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OFFICIAL POLL: June, July and August 2010 Non-Fiction Book 
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Post OFFICIAL POLL: June, July and August 2010 Non-Fiction Book
OFFICIAL POLL: June, July and August 2010 Non-Fiction Book

READ THESE RULES BEFORE VOTING PLEASE

Poll Starts: Monday, May 10, 2010
Poll Ends: The poll ends when we have a clear winner. You can count on the poll being up for at least 10 full days.

• You MUST have 10 or more total posts to vote. We usually require 25 forum posts. We're going to attempt to lighten up on this rule, but please do not vote if you aren't going to participate.

• You can cast 3 votes and distribute your 3 votes however you like. If you don't assign all 3 votes it will be assumed that you wished to assign all 3 of your votes to the one book you selected.

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2 votes for Book #1
1 vote for Book #2


• You can try to convince other people to vote for your book choice by explaining why you're voting the way you're voting. You are doing BookTalk.org a huge service by explaining a little about why you picked whatever book you picked, although this extra step is not required. People do read comments and you do stand to influence them if you make a passionate plea for your book, and the whole goal of our book selection process is to find a book that will stimulate discussion. So don't be shy about attempting to sell us on your book choice.

• Vote today! Please don't wait till you see other people voting because they're waiting for YOU to vote.

Now, on to our book choices...



Mon May 10, 2010 1:19 am
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Post Re: OFFICIAL POLL: June, July and August 2010 Non-Fiction Book
BOOK 1
ALONE: Orphaned on the Ocean
Richard Logan (Author), Tere Duperrault Fassbender (Author)

Product Description
Terry Jo Duperrault was 11 when her family was murdered at sea aboard a chartered sailboat off the coast of Florida. She jumped overboard just in time to escape. Surviving four days on a cork float in the middle of the ocean, Terry Jo’s rescue pictures graced LIFE Magazine soon after she was found.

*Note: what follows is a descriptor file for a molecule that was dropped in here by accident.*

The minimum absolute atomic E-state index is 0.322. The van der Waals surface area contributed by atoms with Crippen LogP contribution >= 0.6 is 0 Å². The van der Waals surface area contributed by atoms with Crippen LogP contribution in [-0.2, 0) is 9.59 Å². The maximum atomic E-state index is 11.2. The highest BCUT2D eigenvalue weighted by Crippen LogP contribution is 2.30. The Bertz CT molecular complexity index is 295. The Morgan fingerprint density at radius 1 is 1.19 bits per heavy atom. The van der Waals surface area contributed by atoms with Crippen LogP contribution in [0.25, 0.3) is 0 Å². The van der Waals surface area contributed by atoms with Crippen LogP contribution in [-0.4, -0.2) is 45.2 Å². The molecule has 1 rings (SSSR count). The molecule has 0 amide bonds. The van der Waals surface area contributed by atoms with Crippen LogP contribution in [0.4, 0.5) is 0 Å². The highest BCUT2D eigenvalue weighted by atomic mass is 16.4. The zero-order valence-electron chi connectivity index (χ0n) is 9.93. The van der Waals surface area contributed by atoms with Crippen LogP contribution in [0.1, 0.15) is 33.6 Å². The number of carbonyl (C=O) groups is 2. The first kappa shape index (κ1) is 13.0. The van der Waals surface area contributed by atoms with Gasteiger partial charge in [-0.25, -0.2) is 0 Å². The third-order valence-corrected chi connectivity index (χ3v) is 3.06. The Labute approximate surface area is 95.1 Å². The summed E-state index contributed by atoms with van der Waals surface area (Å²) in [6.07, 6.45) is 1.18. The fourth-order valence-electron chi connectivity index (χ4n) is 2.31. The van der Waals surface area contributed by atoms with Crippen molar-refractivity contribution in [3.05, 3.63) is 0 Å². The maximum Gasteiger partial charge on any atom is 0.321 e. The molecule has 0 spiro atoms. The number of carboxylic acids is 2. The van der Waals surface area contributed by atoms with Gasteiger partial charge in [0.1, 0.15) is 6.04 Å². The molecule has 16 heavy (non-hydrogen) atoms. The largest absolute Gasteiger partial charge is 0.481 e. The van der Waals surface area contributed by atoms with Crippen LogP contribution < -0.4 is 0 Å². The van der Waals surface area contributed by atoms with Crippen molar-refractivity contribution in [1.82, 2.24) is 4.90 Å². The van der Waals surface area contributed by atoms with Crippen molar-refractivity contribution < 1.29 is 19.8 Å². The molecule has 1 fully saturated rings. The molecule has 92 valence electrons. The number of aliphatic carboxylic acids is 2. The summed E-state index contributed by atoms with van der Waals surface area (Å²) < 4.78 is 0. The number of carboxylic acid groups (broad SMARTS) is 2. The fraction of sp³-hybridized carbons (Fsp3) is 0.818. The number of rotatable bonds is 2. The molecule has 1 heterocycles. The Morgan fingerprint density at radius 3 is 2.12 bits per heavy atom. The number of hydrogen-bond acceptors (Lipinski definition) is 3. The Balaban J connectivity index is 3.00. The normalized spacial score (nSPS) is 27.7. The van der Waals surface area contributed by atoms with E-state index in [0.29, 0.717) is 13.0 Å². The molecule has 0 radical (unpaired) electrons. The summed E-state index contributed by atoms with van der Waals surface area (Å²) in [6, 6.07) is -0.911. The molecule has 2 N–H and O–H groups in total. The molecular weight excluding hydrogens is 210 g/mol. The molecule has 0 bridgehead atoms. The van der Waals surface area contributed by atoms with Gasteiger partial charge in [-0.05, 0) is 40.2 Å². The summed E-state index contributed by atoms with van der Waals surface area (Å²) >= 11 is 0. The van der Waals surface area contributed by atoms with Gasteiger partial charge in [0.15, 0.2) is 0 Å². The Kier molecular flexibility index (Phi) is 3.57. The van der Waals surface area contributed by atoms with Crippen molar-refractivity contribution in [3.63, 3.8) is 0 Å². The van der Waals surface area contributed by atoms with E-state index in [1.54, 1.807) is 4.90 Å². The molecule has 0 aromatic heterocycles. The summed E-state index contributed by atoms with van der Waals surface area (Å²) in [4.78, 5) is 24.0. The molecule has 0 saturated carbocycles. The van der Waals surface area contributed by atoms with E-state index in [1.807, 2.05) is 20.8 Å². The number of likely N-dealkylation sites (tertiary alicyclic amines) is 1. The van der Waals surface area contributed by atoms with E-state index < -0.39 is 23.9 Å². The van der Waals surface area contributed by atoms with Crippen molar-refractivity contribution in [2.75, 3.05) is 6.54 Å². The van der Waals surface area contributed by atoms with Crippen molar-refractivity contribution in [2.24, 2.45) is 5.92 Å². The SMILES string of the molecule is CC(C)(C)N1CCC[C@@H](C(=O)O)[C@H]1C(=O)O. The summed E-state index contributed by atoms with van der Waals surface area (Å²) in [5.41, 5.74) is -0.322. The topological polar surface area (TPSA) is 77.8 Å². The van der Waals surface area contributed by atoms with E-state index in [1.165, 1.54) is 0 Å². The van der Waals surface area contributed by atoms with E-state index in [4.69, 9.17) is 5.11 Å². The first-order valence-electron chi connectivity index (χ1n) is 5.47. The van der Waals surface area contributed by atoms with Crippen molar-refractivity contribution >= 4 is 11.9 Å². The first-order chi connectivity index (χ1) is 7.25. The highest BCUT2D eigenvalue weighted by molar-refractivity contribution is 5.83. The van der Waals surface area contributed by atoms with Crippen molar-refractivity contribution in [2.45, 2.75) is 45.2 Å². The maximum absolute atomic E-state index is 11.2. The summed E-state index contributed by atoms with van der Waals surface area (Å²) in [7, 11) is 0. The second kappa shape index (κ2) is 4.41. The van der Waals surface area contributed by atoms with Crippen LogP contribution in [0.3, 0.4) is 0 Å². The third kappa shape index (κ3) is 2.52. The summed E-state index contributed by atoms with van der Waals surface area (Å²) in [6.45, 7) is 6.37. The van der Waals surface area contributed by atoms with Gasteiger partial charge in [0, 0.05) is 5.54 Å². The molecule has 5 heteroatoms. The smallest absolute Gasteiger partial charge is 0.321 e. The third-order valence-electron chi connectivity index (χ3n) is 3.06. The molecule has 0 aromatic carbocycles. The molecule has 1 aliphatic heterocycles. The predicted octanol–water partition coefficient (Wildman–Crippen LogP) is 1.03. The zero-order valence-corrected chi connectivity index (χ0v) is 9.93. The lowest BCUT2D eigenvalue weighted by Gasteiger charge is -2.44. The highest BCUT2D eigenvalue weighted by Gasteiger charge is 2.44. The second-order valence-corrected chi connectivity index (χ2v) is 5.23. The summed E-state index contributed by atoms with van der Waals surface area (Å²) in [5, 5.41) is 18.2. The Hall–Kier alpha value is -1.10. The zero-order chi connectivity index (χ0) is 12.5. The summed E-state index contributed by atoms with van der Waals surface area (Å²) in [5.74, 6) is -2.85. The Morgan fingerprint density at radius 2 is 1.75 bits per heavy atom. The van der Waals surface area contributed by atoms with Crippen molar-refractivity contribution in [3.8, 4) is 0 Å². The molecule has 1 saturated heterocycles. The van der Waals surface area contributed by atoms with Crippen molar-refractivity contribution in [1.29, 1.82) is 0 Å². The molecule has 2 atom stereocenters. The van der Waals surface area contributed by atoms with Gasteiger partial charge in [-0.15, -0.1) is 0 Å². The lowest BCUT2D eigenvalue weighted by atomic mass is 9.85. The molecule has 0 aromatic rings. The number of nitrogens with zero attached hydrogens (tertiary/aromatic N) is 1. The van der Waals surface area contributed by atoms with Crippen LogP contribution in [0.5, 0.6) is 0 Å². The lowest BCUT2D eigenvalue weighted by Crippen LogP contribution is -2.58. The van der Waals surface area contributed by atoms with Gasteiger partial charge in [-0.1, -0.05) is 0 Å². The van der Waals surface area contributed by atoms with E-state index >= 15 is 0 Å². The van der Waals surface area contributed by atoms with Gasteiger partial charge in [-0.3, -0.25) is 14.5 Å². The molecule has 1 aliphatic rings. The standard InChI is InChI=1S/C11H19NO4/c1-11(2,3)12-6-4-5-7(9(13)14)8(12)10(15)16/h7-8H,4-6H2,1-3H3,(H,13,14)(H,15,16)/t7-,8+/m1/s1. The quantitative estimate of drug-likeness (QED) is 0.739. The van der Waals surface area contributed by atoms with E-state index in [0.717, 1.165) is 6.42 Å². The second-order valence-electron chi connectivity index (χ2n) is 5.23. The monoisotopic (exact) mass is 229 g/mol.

This is the first time Terry Jo, now known as Tere Duperrault Fassbender, has been able to fully tell her story. In September 1988 Oprah Winfrey reunited her with the freighter captain who saved her but, even then, she was not healed enough to reveal what it took to survive for four days adrift and alone at sea.

Co-authored by psychologist and survival expert Richard Logan, readers delve into the details of how a little girl survived the murder of her family; the gradual collapse of the small cork float she used to keep afloat while guarded by a small pod of whales; and the aftermath and the reclamation of life.

ALONE is the ultimate inspirational tale of good.

About the Author
Logan is a nationally recognized expert in the psychology of lone survival and has been a guest on A&E and Discovery Channel. An accomplished author, Logan had his first book published in 1993. Logan is a self-admitted adventurist and leads annual safaris in Kenya.

Tere Duperrault Fassbender was 11 when she was nearly swallowed by the ocean during four days at sea. Her rescue in 1961 was covered worldwide. She spent her life guarding the water that threatened her as a child.



Mon May 10, 2010 1:23 am
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Post Re: OFFICIAL POLL: June, July and August 2010 Non-Fiction Book
BOOK 2
Predictably Irrational: The Hidden Forces That Shape Our Decisions
Dan Ariely

From Publishers Weekly